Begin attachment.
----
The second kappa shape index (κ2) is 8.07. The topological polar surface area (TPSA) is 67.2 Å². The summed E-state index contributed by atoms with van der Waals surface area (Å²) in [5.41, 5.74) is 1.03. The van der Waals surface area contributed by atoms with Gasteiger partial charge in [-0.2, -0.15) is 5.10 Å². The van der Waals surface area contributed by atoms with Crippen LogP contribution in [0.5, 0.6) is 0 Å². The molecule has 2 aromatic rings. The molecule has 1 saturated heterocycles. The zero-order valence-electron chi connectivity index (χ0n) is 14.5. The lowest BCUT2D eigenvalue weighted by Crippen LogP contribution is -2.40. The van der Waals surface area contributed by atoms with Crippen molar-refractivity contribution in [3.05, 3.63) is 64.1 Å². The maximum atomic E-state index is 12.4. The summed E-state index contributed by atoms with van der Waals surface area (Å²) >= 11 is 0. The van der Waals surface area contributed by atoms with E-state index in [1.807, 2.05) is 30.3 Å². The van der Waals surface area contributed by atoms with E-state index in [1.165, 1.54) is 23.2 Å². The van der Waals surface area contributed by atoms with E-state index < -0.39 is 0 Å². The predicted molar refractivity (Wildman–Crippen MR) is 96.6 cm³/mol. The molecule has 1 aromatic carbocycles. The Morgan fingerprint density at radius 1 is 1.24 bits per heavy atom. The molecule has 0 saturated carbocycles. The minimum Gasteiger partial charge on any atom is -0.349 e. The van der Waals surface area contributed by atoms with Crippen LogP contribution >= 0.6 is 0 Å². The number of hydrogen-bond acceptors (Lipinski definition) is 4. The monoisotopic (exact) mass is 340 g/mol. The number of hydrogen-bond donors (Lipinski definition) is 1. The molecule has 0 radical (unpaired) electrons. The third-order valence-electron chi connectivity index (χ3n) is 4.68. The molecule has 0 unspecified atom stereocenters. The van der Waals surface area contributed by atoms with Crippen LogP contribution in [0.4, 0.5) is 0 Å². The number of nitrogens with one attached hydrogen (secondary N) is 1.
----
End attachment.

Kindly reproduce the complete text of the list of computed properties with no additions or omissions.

The second kappa shape index (κ2) is 8.07. The topological polar surface area (TPSA) is 67.2 Å². The summed E-state index contributed by atoms with van der Waals surface area (Å²) in [5.41, 5.74) is 1.03. The van der Waals surface area contributed by atoms with Gasteiger partial charge in [-0.2, -0.15) is 5.10 Å². The van der Waals surface area contributed by atoms with Crippen LogP contribution in [0.5, 0.6) is 0 Å². The molecule has 2 aromatic rings. The molecule has 1 saturated heterocycles. The zero-order valence-electron chi connectivity index (χ0n) is 14.5. The lowest BCUT2D eigenvalue weighted by Crippen LogP contribution is -2.40. The van der Waals surface area contributed by atoms with Crippen molar-refractivity contribution in [3.05, 3.63) is 64.1 Å². The maximum atomic E-state index is 12.4. The summed E-state index contributed by atoms with van der Waals surface area (Å²) >= 11 is 0. The van der Waals surface area contributed by atoms with E-state index in [1.807, 2.05) is 30.3 Å². The van der Waals surface area contributed by atoms with E-state index in [1.165, 1.54) is 23.2 Å². The van der Waals surface area contributed by atoms with E-state index < -0.39 is 0 Å². The predicted molar refractivity (Wildman–Crippen MR) is 96.6 cm³/mol. The molecule has 1 aromatic carbocycles. The Morgan fingerprint density at radius 1 is 1.24 bits per heavy atom. The molecule has 0 saturated carbocycles. The minimum Gasteiger partial charge on any atom is -0.349 e. The van der Waals surface area contributed by atoms with Crippen LogP contribution >= 0.6 is 0 Å². The number of hydrogen-bond acceptors (Lipinski definition) is 4. The monoisotopic (exact) mass is 340 g/mol. The number of hydrogen-bond donors (Lipinski definition) is 1. The molecule has 0 radical (unpaired) electrons. The third-order valence-electron chi connectivity index (χ3n) is 4.68. The molecule has 0 unspecified atom stereocenters. The van der Waals surface area contributed by atoms with Crippen LogP contribution in [0.4, 0.5) is 0 Å². The number of nitrogens with one attached hydrogen (secondary N) is 1.